The case before us presents a perfect illustration of why something more than a subjective standard is needed to define entrapment. It was the police informant Granger who procurred the cocaine, and it was he who arranged for the purported sale between Baca and Work. Baca acted as nothing more than a conduit, conveying cocaine from a police informant to a policeman. Such detailed involvement on the part of the police in the cocaine transaction exceeds proper investigative procedure, and puts the police into the category of “instigators” of the criminal conduct, as defined by the Supreme Court in United States v. Sorrells: “It is not [the duty of the police] to incite to and create crime for the sole purpose of prosecuting and punishing it.” Id. 287 U.S. at 444, 53 S.Ct. at 213 (quoting Butts v. United States, 273 F. 35, 38 (8th Cir.1921)).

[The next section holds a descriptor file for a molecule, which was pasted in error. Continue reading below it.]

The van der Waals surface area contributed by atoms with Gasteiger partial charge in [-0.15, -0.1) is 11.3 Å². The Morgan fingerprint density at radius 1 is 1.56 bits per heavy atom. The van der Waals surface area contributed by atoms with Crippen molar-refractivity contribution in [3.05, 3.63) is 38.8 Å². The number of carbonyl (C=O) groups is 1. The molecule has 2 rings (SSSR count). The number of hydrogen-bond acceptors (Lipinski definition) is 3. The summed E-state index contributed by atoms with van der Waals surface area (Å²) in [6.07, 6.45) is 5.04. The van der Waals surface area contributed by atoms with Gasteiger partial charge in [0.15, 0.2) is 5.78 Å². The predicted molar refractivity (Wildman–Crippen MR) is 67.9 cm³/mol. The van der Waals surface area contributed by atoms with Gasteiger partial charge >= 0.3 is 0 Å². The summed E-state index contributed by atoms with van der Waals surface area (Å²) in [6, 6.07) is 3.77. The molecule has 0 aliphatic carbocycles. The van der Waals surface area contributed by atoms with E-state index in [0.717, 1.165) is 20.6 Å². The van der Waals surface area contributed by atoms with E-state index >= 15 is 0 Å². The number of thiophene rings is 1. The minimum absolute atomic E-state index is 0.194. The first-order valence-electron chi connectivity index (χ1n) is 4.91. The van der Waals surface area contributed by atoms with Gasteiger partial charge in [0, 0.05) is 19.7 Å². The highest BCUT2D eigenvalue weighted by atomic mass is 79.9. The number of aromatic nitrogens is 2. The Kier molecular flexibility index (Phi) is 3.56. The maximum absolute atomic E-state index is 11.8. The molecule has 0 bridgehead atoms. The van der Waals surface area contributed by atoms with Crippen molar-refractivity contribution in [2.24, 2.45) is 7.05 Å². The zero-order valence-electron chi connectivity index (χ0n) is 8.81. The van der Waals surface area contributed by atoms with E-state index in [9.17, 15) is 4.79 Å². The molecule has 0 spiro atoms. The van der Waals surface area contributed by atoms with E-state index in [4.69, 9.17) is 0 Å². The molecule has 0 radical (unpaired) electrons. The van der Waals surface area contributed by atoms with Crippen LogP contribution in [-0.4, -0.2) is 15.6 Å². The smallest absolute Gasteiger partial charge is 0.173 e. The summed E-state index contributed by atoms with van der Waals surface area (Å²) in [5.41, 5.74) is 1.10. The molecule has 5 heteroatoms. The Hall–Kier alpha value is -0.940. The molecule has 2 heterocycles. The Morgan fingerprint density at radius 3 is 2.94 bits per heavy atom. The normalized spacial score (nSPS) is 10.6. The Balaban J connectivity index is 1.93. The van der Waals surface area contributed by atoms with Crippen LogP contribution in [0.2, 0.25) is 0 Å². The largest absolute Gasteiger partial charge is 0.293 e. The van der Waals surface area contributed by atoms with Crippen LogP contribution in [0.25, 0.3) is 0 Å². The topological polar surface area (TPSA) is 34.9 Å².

Under the objective standard adopted in this opinion we hold that Baca was improperly induced by the police into such criminal conduct as he was found to have committed, and that, as a matter of *341law, he was entrapped. In expanding the rule adopted in Fiechter, we thus hold that a criminal defendant may successfully assert the defense of entrapment, either by showing lack of predisposition to commit the crime for which he is charged, or, that the police exceeded the standards of proper investigation, as here where the government was both the supplier and the purchaser of the contraband and defendant was recruited as a mere conduit. Our adoption of the objective standard is to be given modified prospective application, so that only defendants who have asserted the defense of entrapment before their case has proceeded to trial may rely on our decision, and then only so long as their case has not proceeded to trial before the date that this decision has been filed with the clerk of this court.

The court of appeals opinion affirming the trial court is reversed.


WALTERS and RANSOM, JJ., concur.

SCARBOROUGH, C.J., and STOWERS, J., dissent.

SCARBOROUGH, Chief Justice,


I dissent.